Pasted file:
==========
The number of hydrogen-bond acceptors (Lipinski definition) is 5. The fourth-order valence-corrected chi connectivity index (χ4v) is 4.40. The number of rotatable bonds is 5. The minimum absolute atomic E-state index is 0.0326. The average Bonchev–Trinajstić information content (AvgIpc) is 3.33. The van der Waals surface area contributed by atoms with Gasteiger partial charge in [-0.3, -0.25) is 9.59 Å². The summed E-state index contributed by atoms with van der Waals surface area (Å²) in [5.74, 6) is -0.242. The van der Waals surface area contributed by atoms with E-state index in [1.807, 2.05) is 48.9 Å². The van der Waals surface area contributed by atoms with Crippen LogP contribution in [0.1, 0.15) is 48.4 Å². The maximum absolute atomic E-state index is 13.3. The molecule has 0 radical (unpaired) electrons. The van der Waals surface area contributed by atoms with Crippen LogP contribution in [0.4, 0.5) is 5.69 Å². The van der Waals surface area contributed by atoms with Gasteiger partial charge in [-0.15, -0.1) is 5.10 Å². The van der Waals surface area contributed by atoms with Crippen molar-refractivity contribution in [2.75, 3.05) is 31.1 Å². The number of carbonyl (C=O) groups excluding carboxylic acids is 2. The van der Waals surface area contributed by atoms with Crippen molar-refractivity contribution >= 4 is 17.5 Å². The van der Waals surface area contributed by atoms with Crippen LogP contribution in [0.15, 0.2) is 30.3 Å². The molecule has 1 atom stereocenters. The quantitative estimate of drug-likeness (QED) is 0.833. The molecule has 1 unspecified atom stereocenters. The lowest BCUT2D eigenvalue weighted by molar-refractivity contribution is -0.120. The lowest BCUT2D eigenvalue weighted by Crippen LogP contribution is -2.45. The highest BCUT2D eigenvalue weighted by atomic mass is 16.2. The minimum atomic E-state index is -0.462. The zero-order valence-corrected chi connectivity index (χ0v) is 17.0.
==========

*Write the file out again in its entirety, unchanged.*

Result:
The number of hydrogen-bond acceptors (Lipinski definition) is 5. The fourth-order valence-corrected chi connectivity index (χ4v) is 4.40. The number of rotatable bonds is 5. The minimum absolute atomic E-state index is 0.0326. The average Bonchev–Trinajstić information content (AvgIpc) is 3.33. The van der Waals surface area contributed by atoms with Gasteiger partial charge in [-0.3, -0.25) is 9.59 Å². The summed E-state index contributed by atoms with van der Waals surface area (Å²) in [5.74, 6) is -0.242. The van der Waals surface area contributed by atoms with E-state index in [1.807, 2.05) is 48.9 Å². The van der Waals surface area contributed by atoms with Crippen LogP contribution in [0.1, 0.15) is 48.4 Å². The maximum absolute atomic E-state index is 13.3. The molecule has 0 radical (unpaired) electrons. The van der Waals surface area contributed by atoms with Crippen LogP contribution in [0.4, 0.5) is 5.69 Å². The van der Waals surface area contributed by atoms with Gasteiger partial charge in [-0.15, -0.1) is 5.10 Å². The van der Waals surface area contributed by atoms with Crippen molar-refractivity contribution in [2.75, 3.05) is 31.1 Å². The number of carbonyl (C=O) groups excluding carboxylic acids is 2. The van der Waals surface area contributed by atoms with Crippen molar-refractivity contribution >= 4 is 17.5 Å². The van der Waals surface area contributed by atoms with Crippen LogP contribution in [0.15, 0.2) is 30.3 Å². The molecule has 1 atom stereocenters. The quantitative estimate of drug-likeness (QED) is 0.833. The molecule has 1 unspecified atom stereocenters. The lowest BCUT2D eigenvalue weighted by molar-refractivity contribution is -0.120. The lowest BCUT2D eigenvalue weighted by Crippen LogP contribution is -2.45. The highest BCUT2D eigenvalue weighted by atomic mass is 16.2. The minimum atomic E-state index is -0.462. The zero-order valence-corrected chi connectivity index (χ0v) is 17.0.